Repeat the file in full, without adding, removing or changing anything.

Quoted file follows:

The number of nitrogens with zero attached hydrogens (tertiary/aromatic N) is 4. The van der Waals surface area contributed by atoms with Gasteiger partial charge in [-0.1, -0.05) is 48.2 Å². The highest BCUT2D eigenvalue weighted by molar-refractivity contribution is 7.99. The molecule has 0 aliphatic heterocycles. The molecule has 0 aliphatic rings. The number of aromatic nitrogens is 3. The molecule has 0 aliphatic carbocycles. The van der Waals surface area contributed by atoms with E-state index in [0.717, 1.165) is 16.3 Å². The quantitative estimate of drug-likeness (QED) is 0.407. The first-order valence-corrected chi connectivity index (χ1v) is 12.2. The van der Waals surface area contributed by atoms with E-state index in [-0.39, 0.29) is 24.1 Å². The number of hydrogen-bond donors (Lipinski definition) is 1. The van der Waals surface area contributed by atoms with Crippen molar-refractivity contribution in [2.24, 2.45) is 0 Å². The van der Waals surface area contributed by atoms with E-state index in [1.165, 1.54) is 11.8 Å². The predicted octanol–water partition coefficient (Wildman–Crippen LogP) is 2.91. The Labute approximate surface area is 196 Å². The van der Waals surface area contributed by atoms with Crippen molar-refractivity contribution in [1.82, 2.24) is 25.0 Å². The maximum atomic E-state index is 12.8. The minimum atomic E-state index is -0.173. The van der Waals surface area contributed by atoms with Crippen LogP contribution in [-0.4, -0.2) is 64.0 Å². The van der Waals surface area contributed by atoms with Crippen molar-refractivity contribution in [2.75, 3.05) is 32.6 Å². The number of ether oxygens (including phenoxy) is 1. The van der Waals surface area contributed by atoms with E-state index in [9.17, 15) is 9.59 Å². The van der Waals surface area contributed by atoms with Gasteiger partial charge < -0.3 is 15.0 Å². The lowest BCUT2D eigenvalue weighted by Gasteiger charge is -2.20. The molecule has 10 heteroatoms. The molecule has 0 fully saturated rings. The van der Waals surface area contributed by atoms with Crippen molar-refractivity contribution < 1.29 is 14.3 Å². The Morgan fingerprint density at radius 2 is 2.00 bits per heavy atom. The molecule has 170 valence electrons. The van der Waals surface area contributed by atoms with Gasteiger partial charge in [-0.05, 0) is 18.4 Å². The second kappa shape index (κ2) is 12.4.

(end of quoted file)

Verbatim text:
The number of nitrogens with zero attached hydrogens (tertiary/aromatic N) is 4. The van der Waals surface area contributed by atoms with Gasteiger partial charge in [-0.1, -0.05) is 48.2 Å². The highest BCUT2D eigenvalue weighted by molar-refractivity contribution is 7.99. The molecule has 0 aliphatic heterocycles. The molecule has 0 aliphatic rings. The number of aromatic nitrogens is 3. The molecule has 0 aliphatic carbocycles. The van der Waals surface area contributed by atoms with E-state index in [0.717, 1.165) is 16.3 Å². The quantitative estimate of drug-likeness (QED) is 0.407. The first-order valence-corrected chi connectivity index (χ1v) is 12.2. The van der Waals surface area contributed by atoms with E-state index in [-0.39, 0.29) is 24.1 Å². The number of hydrogen-bond donors (Lipinski definition) is 1. The van der Waals surface area contributed by atoms with Crippen molar-refractivity contribution in [2.24, 2.45) is 0 Å². The van der Waals surface area contributed by atoms with E-state index in [1.165, 1.54) is 11.8 Å². The predicted octanol–water partition coefficient (Wildman–Crippen LogP) is 2.91. The Labute approximate surface area is 196 Å². The van der Waals surface area contributed by atoms with Crippen molar-refractivity contribution in [1.82, 2.24) is 25.0 Å². The maximum atomic E-state index is 12.8. The minimum atomic E-state index is -0.173. The van der Waals surface area contributed by atoms with Crippen LogP contribution in [-0.4, -0.2) is 64.0 Å². The van der Waals surface area contributed by atoms with Crippen molar-refractivity contribution in [2.75, 3.05) is 32.6 Å². The number of ether oxygens (including phenoxy) is 1. The van der Waals surface area contributed by atoms with E-state index in [9.17, 15) is 9.59 Å². The van der Waals surface area contributed by atoms with Gasteiger partial charge < -0.3 is 15.0 Å². The lowest BCUT2D eigenvalue weighted by Gasteiger charge is -2.20. The molecule has 10 heteroatoms. The molecule has 0 fully saturated rings. The van der Waals surface area contributed by atoms with Crippen molar-refractivity contribution < 1.29 is 14.3 Å². The Morgan fingerprint density at radius 2 is 2.00 bits per heavy atom. The molecule has 170 valence electrons. The van der Waals surface area contributed by atoms with Gasteiger partial charge in [-0.05, 0) is 18.4 Å². The second kappa shape index (κ2) is 12.4.